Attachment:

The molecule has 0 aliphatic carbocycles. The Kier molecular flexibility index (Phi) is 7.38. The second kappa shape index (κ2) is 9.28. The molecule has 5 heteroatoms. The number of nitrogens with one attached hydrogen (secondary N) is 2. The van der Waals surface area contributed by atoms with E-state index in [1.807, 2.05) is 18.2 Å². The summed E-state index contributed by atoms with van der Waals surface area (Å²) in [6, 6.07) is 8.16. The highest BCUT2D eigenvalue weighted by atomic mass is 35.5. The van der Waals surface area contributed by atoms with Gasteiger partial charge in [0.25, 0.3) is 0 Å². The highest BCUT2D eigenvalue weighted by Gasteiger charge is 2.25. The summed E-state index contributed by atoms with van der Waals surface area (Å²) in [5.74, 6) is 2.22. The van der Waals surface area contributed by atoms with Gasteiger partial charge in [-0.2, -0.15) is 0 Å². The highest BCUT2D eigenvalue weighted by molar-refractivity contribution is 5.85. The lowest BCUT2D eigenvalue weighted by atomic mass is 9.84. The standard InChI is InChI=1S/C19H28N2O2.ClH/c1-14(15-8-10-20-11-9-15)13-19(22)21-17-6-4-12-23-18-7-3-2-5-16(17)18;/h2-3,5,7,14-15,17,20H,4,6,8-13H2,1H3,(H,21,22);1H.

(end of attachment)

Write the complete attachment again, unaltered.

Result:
The molecule has 0 aliphatic carbocycles. The Kier molecular flexibility index (Phi) is 7.38. The second kappa shape index (κ2) is 9.28. The molecule has 5 heteroatoms. The number of nitrogens with one attached hydrogen (secondary N) is 2. The van der Waals surface area contributed by atoms with E-state index in [1.807, 2.05) is 18.2 Å². The summed E-state index contributed by atoms with van der Waals surface area (Å²) in [6, 6.07) is 8.16. The highest BCUT2D eigenvalue weighted by atomic mass is 35.5. The van der Waals surface area contributed by atoms with Gasteiger partial charge in [0.25, 0.3) is 0 Å². The highest BCUT2D eigenvalue weighted by Gasteiger charge is 2.25. The summed E-state index contributed by atoms with van der Waals surface area (Å²) in [5.74, 6) is 2.22. The van der Waals surface area contributed by atoms with Gasteiger partial charge in [-0.2, -0.15) is 0 Å². The highest BCUT2D eigenvalue weighted by molar-refractivity contribution is 5.85. The lowest BCUT2D eigenvalue weighted by atomic mass is 9.84. The standard InChI is InChI=1S/C19H28N2O2.ClH/c1-14(15-8-10-20-11-9-15)13-19(22)21-17-6-4-12-23-18-7-3-2-5-16(17)18;/h2-3,5,7,14-15,17,20H,4,6,8-13H2,1H3,(H,21,22);1H.